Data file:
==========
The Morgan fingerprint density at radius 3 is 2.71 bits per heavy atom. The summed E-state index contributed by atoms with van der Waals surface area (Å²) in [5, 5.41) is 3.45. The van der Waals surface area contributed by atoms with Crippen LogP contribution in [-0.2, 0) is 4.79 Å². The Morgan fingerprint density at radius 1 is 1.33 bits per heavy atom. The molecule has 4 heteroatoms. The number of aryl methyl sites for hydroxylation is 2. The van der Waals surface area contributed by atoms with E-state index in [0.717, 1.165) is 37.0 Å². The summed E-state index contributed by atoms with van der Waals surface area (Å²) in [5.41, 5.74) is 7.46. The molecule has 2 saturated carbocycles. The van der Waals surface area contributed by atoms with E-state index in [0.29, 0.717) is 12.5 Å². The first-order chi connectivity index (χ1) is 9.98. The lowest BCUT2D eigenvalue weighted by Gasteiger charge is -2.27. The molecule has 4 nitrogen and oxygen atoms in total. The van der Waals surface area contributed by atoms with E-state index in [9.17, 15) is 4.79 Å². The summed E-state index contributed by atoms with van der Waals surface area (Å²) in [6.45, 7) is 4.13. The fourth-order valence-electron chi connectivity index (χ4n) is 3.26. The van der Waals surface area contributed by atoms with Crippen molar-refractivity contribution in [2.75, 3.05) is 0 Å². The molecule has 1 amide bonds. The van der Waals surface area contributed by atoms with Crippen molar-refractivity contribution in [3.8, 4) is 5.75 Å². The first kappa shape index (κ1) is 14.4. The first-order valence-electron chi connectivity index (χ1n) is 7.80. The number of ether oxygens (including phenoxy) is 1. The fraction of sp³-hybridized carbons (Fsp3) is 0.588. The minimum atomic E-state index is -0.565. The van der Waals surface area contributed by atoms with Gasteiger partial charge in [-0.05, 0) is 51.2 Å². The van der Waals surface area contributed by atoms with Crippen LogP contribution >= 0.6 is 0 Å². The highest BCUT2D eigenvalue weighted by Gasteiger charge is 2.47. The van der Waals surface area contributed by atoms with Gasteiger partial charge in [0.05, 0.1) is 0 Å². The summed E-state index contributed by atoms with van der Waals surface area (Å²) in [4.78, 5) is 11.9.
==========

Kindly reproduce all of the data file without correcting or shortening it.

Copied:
The Morgan fingerprint density at radius 3 is 2.71 bits per heavy atom. The summed E-state index contributed by atoms with van der Waals surface area (Å²) in [5, 5.41) is 3.45. The van der Waals surface area contributed by atoms with Crippen LogP contribution in [-0.2, 0) is 4.79 Å². The Morgan fingerprint density at radius 1 is 1.33 bits per heavy atom. The molecule has 4 heteroatoms. The number of aryl methyl sites for hydroxylation is 2. The van der Waals surface area contributed by atoms with E-state index in [0.717, 1.165) is 37.0 Å². The summed E-state index contributed by atoms with van der Waals surface area (Å²) in [5.41, 5.74) is 7.46. The molecule has 2 saturated carbocycles. The van der Waals surface area contributed by atoms with E-state index in [0.29, 0.717) is 12.5 Å². The first-order chi connectivity index (χ1) is 9.98. The lowest BCUT2D eigenvalue weighted by Gasteiger charge is -2.27. The molecule has 4 nitrogen and oxygen atoms in total. The van der Waals surface area contributed by atoms with E-state index in [9.17, 15) is 4.79 Å². The summed E-state index contributed by atoms with van der Waals surface area (Å²) in [6.45, 7) is 4.13. The fourth-order valence-electron chi connectivity index (χ4n) is 3.26. The van der Waals surface area contributed by atoms with Crippen molar-refractivity contribution in [2.75, 3.05) is 0 Å². The molecule has 1 amide bonds. The van der Waals surface area contributed by atoms with Crippen molar-refractivity contribution in [3.8, 4) is 5.75 Å². The first kappa shape index (κ1) is 14.4. The first-order valence-electron chi connectivity index (χ1n) is 7.80. The number of ether oxygens (including phenoxy) is 1. The fraction of sp³-hybridized carbons (Fsp3) is 0.588. The minimum atomic E-state index is -0.565. The van der Waals surface area contributed by atoms with Gasteiger partial charge in [-0.05, 0) is 51.2 Å². The van der Waals surface area contributed by atoms with Crippen LogP contribution >= 0.6 is 0 Å². The highest BCUT2D eigenvalue weighted by Gasteiger charge is 2.47. The van der Waals surface area contributed by atoms with Gasteiger partial charge in [0.05, 0.1) is 0 Å². The summed E-state index contributed by atoms with van der Waals surface area (Å²) in [4.78, 5) is 11.9.